The reason for this may be because the commandments of God were given to mankind precisely to put a limit to, and control, the most socially destructive aspects of human narcissism and so allow men to live together in justice and in peace.50 In this way the commandments can be seen as a kind of fence around narcissistic indulgence, preventing it from dividing the Israelite tribes and allowing them to form a tribal confederation. This was an essential step in the formation of the Israelite nation. The law was given by God to Israel precisely to confront their tribal narcissism and limit its destructive potential among the people of God (cf. Deut 5 –11, esp. 9,4-6).
However, the commandments were not the final solution. It was a delusion to think that we humans only have to decide to keep the commandments of God and then all would be well. Even the House of Israel, to whom the commandments had been given, was not able to keep these commandments and avoid repeated punishment and exile. The Israelites and their descendents were exiled once after the onslaught of the Assyrians (722 BC), again after the invasion of the Babylonians (586 BC), and twice again by the Romans after the defeat of their first and second revolts (66-70 and 135 AD). Clearly the problem ran deeper and the presumed solution was not so simple: either the observance of the commandments was not an effective protection against punishment and exile, or humans were unable to observe them. These facts of history and experience had tragically refuted the teaching, attributed especially to the Pharisees, that simply keeping the divine commandments was the way to correct human conduct, create harmonious coexistence between human beings and bring a return of God’s favour.
Human Narcissism and Divine Redemption
St. Paul was among the first of the Jews of his generation to articulate the problem of human sin as an essential aspect of an old, unredeemed aspect of human nature, an indwelling ‘spirit of rebellion’, that could not be overcome by the observance of the commandments alone. The commandments had no power to overcome this ‘spirit of iniquity’, but functioned only to make it conscious, to bring sin to awareness and therefore to divide man against himself (Rom 7). A more powerful remedy was needed to overcome this sinful ‘spirit of rebellion’, and that was the ‘spirit of God’ that had been given through the atoning sacrifice of Christ (Rom 8). Only this ‘Holy Spirit’ could overcome and correct the effects of the ‘original sin’ in human beings, and bring them to perfection in the eyes of God, a process that St. Paul referred to as justification and sanctification.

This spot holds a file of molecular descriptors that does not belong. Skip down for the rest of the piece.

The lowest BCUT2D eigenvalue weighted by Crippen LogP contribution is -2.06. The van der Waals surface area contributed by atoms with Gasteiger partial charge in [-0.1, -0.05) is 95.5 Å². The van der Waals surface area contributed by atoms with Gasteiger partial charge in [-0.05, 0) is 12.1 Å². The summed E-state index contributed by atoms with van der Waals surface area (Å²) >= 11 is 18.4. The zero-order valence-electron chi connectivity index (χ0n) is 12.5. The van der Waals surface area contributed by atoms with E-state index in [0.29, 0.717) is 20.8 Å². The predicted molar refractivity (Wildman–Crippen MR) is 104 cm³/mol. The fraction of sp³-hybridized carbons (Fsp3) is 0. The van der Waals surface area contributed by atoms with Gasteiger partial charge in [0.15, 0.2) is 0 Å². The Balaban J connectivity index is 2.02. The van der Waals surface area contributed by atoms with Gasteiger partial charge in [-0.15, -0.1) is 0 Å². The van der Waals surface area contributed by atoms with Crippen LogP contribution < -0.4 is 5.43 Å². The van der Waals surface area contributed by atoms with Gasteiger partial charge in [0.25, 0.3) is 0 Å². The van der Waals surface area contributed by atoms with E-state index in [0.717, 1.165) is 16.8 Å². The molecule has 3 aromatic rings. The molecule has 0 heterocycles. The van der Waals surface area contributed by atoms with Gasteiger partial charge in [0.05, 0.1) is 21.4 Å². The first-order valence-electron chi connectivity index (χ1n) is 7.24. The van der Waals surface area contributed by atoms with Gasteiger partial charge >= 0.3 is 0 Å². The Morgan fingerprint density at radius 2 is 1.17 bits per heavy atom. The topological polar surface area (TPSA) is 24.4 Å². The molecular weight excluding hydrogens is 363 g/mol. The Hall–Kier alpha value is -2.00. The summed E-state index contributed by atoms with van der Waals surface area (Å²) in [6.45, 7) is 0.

After St. Paul, theologians called this process “Atonement”, or “Redemption”, referring to the reconciliation of man with God, a mending of the separation that had come between the two.51 The explanation of how and why the atoning sacrifice of Christ was effective became the object of theories of “atonement”, which compared this process to the paying of a ransom to the devil, or to being let off divine punishment by the vicarious substitution of an appropriate sacrificial victim, but none of these theories were entirely satisfying or persuasive. Somehow, the real effect of Christ’s voluntary self-sacrifice seemed to penetrate deeper into sinful human “nature” than the relief of a debt or the substitution of a sacrificial victim could achieve. It was acting on something much more fundamental.
C.S. Lewis can be credited not only with recognizing the inadequacy of all the existing theories of atonement, the process whereby God, through Christ, brings human beings back to himself, but also with the proposal of a more compelling explanation, one that happens to fit well with the basic fault in human nature presented and described above: human narcissism. It is necessary, therefore, to quote his explanation in full: “On my view the theories are not themselves the things you are asked to accept….We believe that the death of Christ is just that point in history at which something absolutely unimaginable from outside shows through into our own world….You may ask what good would it be for us if we do not understand it. But that can be easily answered. A man can eat his dinner without understanding how food nourishes him. A man can accept what Christ has done without knowing how it works: indeed he certainly would not know how it works until he had accepted it.”